Throwback Thursday: November 18, 2021

Throwback Thursday: November 18, 2021

Remember having gelatin salad for dinner growing up? Do you want to relive the experience, or better yet, share it with your guests? This week we serve up not one, not two, but three recipes for salads with extra jiggle courtesy of Kitchen Loves Cook Book!, compiled by members of the Sarah Wells Garden Club in 1976. 


File:Congealed salad cranberry.jpg
A cranberry jello salad made in a ring mold. Wikimedia Commons, 2007.


Kitchen Loves! Cook book by the Sarah Wells Garden Club, 1976. Moffat Library of Washingtonville

The Sarah Wells Garden Club was founded in 1971 and was named after Sarah Wells, the first European settler in what is now the towns of Campbell Hall, and Blooming Grove, New York. According to the introduction to Kitchen Loves Cookbook, their meetings included “programs and workshops on the advancement of gardening; the development of home grounds; the stimulation of cooperative gardening; and aid in the preservation of forests, plants and wildlife”. Although the club is no longer in existence, the mission of this group carries on through organizations such as the Master Gardeners of Orange County, Friends of Orange County Arboretum, and other local garden clubs. 

Considered by critics as one of the most recognizable, and popular dessert products in American cuisine, Jell-O was invented in 1897 by Pearl B. Wait, who improved the concept of powdered gelatin, invented fifty years earlier, by adding fruit flavoring to the recipe. Francis Woodward bought the patent from Wait in 1899 for $450, or $11,000.00 in today’s money, and began production through the Genesee Pure Food Company, located in LeRoy, New York. More than just a tasty treat, Jell-O democratized gelatin desserts, taking an otherwise labor-intensive dish served only to those who could afford it, and making it convenient enough to make in a working class home. 

This is partly the reason for the popularity of jellied salads in the first half of the 20th century. It was convenient, not messy, and economical, perfect for a household on the go! With the Great Depression of 1929, Americans had to use what resources they had in order to make sure their families were fed. The post-war years also saw an explosion of gelatin salads as women began to balance domestic roles with work outside of the home. According to food writer Sarah Grey, women “added labor back into the process…instead of cooking from scratch, they used prepared foods, but “doctored them up” with additional ingredients or dramatic presentations that made it clear the’d spent real time and effort on the meal” This was all in an effort to put “love and care” back into prepared foods, whether they were needed or not. By the 1980s, however, the women’s movement saw a larger number of women with careers and as heads of households. The variety of pre-packaged foods, along with dieting and nutrition trends that shunned gelatin for tossed salads made these recipes below a thing of the past.We’re not sure how these recipes tasted, but we agree that the experience was a memorable one regardless.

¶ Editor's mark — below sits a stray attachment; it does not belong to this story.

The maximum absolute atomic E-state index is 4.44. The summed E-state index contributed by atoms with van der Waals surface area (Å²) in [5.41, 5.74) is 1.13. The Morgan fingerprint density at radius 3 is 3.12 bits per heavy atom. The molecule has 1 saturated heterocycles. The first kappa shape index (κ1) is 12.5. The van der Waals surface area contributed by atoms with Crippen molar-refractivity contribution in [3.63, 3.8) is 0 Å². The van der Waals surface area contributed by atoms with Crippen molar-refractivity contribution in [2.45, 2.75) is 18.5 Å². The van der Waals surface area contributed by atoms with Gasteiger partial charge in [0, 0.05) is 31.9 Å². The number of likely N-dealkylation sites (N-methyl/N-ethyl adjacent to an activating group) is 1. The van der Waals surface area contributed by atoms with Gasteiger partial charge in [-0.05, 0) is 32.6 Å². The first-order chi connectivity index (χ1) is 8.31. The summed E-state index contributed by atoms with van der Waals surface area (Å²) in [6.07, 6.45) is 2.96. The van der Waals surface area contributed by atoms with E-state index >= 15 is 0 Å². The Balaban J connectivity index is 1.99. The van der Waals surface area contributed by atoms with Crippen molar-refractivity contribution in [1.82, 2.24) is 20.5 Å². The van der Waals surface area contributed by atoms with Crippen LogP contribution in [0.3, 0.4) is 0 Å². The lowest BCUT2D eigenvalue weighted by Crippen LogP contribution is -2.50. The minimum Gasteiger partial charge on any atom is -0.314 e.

Kitchen Loves! Cook book by the Sarah Wells Garden Club, 1976. Moffat Library of Washingtonville



GELATIN SALAD by Emily S. Akers, Washingtonville, N.Y.

2 packages of lemon jello
3 cucumbers
1 pint half and half
1 onion
1 green pepper


Warm light cream or half and half; dissolve gelatin in it.
Cool; add salt, vegetables ground or finely chopped.
Put in mold: 1 large or 2 medium sized.
Preparation ½ hour. Serves 8. Will keep several days in refrigerator. Serve with mayonnaise mixed with sour cream.

VEGETABLE SALAD by Adele Brodhead, Campbell Hall, N.Y.

Serves 6.
Wonderful for a buffet.
Easy to do the day before, takes about 15 minutes

3 oz. package orange gelatin
1 cup mayonnaise or salad dressing
1 cup grated carrots
1 cup chopped celery
1 cup cottage cheese
½ cup chopped green pepper, optional
1 medium onion


Dissolve gelatin in 1 cup boiling water; add salad dressing (have it at room temperature). When cool add cheese and vegetables. Turn into a 4 cup mold. Chill until set.
To serve, cut into squares or invert mold onto serving platter and garnish with greens, olives or other vegetable decorations.

CORNED BEEF SALAD by Mrs. Alice Andrews Pelosky, M.

2 beef bouillon cubes
1 cup boiling water
1 package lemon jello


1 cup mayonnaise
1 – 8 ounce cream cheese
1 – 3 ounce cream cheese

Beat together and add to jello, mixing, beating until smooth.

2 cups celery, finely chopped
½ cup green pepper, chopped
2 Tablespoons onion, chopped
2 – 12 ounce cans corned beef, cubed
4 hard boiled eggs, cut up

Chill overnight.

Serves 12.


Grey, Sarah. “A Social History of Jell-O Salad: The Rise and Fall of an American Icon.” Serious Eats. Dotdash, August 10, 2018.

Sarah Wells Garden Club. Kitchen Loves! Cook Book. Circulation Service, 1976.

Schnakenberg, Robert E., Tina Gianoulis, Rob Edelman, and Edward Moran. “1900s: Food and Drink.” In 1900s-1910s, 2nd ed., edited by Cynthia Johnson and Lawrence W. Baker, 55-70. Vol. 1 of Bowling, Beatniks, and Bell-Bottoms: Pop Culture of 20th- and 21st-Century America. Detroit, MI: UXL, 2012. Gale eBooks (accessed November 17, 2021).

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